Physical peasant fearlessness, honed in the wilds of Eastern Siberia in his raucous youth, gave Rasputin the edge in this febrile atmosphere. He shouted at Duchesses, accepted gifts of flowers, fish and hundreds of thousands of rubles, cut billionaire Princes down to size , drank 12 bottles of his favourite Madeira in a day, had masses of sex with women and girls, cursing out the older ladies as 'old goats', or nicer still, 'old carcasses'.

Things started respectfully enough, with many of the Orthodox Bishops approving the Siberian holy man, but, the more powerful Rasputin became inside Court the more unstable were the politics outside.

When the Tsar joined Russia to the War, departing to the Front himself, things unraveled irrevocably.

The Duma, or Russian parliament, came as a concession 'too little, too late'; mostly it gave Court politics a larger sphere in which to machinate. The Tsarina and her 'Friend' had their fingers in every pie. Enemies against him, and the Tsarina, ('that German whore') multiplied. Unaware, the Tsarina wrote daily to her beloved Nicky at the front, advising, 'Listen to your staunch wifey (sic) and dear Friend'.

Attempts to kill the Holy Man multiplied, ending in Rasputin's chaotic, brutal assassination in the tricked out basement of the Tsar's cousin, the hysterical homosexual Prince Yusoupov, who lured Rasputin with the promise of meeting his beautiful wife, the Princess Irina.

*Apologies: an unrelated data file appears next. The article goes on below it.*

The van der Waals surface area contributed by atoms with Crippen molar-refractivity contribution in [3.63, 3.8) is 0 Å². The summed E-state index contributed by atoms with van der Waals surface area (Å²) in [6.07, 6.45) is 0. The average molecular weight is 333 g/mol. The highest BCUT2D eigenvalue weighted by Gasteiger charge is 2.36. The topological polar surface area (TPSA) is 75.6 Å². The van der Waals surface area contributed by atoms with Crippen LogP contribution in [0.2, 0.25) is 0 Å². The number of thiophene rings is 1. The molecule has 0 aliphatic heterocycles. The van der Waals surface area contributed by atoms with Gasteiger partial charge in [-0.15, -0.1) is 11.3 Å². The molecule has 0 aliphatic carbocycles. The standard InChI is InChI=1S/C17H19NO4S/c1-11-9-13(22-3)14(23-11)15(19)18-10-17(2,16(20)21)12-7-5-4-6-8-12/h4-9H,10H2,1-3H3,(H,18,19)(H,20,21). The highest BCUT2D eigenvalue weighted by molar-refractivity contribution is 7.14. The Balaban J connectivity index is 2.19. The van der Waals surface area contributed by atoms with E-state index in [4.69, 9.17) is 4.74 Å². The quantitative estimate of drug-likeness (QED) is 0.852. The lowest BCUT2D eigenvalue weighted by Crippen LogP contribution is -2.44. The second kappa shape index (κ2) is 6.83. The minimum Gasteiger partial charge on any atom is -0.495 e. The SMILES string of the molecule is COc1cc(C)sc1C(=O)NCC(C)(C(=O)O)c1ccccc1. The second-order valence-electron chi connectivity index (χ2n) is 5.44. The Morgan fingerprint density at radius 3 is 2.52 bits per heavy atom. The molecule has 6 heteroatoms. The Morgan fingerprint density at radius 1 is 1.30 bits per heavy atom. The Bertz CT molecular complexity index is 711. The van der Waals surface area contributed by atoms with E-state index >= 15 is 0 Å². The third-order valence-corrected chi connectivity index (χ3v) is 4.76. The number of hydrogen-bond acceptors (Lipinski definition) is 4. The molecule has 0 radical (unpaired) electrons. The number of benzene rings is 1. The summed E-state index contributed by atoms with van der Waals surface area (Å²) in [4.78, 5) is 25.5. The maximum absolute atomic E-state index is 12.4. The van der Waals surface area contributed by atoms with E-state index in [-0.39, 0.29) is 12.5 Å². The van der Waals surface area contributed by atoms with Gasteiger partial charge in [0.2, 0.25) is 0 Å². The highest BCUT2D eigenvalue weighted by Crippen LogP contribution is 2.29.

Pink and brown petit fours, chosen to match the decor and laced with arsenic, failed to do the trick. Rasputin shot and left for dead, revived, 'bellowing and snorting like a wild animal' to wrestle with a now terrified Yusupov, falling apart with a 'Crise de nerfs'.

The four assassins got him in the end. Or did they? Was it in fact the bullet from a British agent that dealt the coup de grace? Bashed, battered, poisoned and shot, Rasputin's body was finally turfed into the frozen Neva, emerging the next day, arms in the air.

Not that he didn't have the last word: 'If any of the Romanovs are involved in my killing, none of you will remain alive for more than two years after my death.'

Within 18 months the Tsar, Tsarina and their five children had been savagely butchered in a basement in Ekaterinburg; the walls outside the house daubed with lewd graffiti of the Tsarina and her Holy Man having sex.

Blaming Rasputin for the collapse of the 800-year-old rule of the Romanovs seems a stretch though. That they presided over a set up that ensured vast riches for the aristocracy and brutal hardship and slavery for the peasants and workers, presumably had rather more to do with it.

Rasputin's uneasy ghost hasn't quite been laid to rest, but a highly intriguing, cunning figure emerges, who, according to the French Ambassador of the time, 'was a man of the people; he let the Tsar hear the voice of the people; he defended the people against the Court folk, the pridavorny. So the pridavorny killed him'.

And did he sleep with the Tsarina? Who can say. Rasputin himself always maintained, nobody fouls their own nest. The author leaves it to the reader to decide. Hats off to Frances Welch for an absolutely crackling biography.

Rosita Sweetman